If you think it’s cruel to keep your cat indoors, think again. Cats who are let outside are faced with a multitude of risks and more likely to die prematurely than those kept inside. Rather than letting your cat fend for herself on a daily basis, make her part of your family inside. As a responsible pet owner, it is your duty to provide your pet with the proper love and care all pets deserve.
Risks Faced By Outdoor Cats On A Daily Basis...
- Being hit by a car
- Ingesting deadly poison such as antifreeze or a pesticide
- Becoming trapped by an unhappy neighbor
- Being attacked by a roaming dog, cat or wild animal
- Contracting a disease from another animal
- Becoming lost and unable to find her way home
- Being stolen
- Encountering a child or adult with cruel intentions
The best way to prevent these risks is by keeping your cat safe and sound in your home.
All pets, including cats, should be kept indoors and always be supervised when outdoors. Cat fences may keep your cat from escaping, but they do not prevent other animals from entering your yard and harming your cat.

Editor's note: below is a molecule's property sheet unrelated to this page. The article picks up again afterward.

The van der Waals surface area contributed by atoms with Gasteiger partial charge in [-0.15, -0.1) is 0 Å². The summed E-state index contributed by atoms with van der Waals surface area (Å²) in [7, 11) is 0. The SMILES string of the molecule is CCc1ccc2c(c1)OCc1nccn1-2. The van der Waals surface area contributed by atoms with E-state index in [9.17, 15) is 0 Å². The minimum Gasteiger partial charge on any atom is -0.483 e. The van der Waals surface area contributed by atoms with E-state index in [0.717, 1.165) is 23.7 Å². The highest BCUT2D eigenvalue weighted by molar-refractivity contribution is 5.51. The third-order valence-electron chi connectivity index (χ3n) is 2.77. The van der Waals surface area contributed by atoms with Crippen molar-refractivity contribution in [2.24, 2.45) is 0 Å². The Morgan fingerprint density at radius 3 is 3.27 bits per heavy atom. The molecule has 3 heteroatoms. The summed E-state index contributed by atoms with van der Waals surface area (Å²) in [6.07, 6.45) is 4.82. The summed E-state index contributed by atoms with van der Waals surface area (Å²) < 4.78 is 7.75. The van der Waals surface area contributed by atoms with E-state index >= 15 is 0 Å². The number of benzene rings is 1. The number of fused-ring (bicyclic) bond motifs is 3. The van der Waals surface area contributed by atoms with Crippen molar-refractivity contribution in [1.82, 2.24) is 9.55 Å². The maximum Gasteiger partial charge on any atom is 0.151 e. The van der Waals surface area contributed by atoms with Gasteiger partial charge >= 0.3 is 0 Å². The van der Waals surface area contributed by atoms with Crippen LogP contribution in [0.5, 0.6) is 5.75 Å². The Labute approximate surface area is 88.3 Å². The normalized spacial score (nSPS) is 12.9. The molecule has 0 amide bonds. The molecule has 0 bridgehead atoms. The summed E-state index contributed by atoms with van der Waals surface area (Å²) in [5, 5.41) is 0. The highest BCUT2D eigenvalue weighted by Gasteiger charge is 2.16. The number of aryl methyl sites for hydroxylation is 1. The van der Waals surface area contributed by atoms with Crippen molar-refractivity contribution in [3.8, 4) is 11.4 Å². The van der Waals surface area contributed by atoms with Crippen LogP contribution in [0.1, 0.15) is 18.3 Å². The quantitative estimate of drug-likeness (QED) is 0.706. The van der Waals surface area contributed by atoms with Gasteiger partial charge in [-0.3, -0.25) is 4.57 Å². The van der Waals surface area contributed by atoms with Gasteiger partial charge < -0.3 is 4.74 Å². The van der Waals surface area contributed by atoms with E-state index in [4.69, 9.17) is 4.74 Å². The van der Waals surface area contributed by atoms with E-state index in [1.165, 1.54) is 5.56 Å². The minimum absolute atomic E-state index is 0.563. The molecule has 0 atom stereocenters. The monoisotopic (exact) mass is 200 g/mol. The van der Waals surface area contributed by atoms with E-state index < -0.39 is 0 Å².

There are alternative solutions to all problems faced by pet owners that do not entail letting your pet run loose outside. If your cat refuses to use a litter box, there are training methods that can help correct the situation. If you’re going through life changes that prohibit you keeping your pet, such as allergies, pregnancy, or moving, take your cat to a local animal shelter or another place where she will be properly cared for rather than letting her fend for herself outside.
If you are worried about denying your cat the experience of the great outdoors, there are many ways to satisfy her curiosity while keeping her safe indoors. For more information about this topic, please see our Cat Enrichment article.
Make sure your cat is wearing a collar and proper identification at all times and/or is microchipped. Doing so will make it much easier to locate your cat if she was ever to escape.
Be sure to spay or neuter your cat.
If you would like information from an Anti-Cruelty Society Behavior Specialist regarding this behavior topic, please call 312-645-8253 or email firstname.lastname@example.org.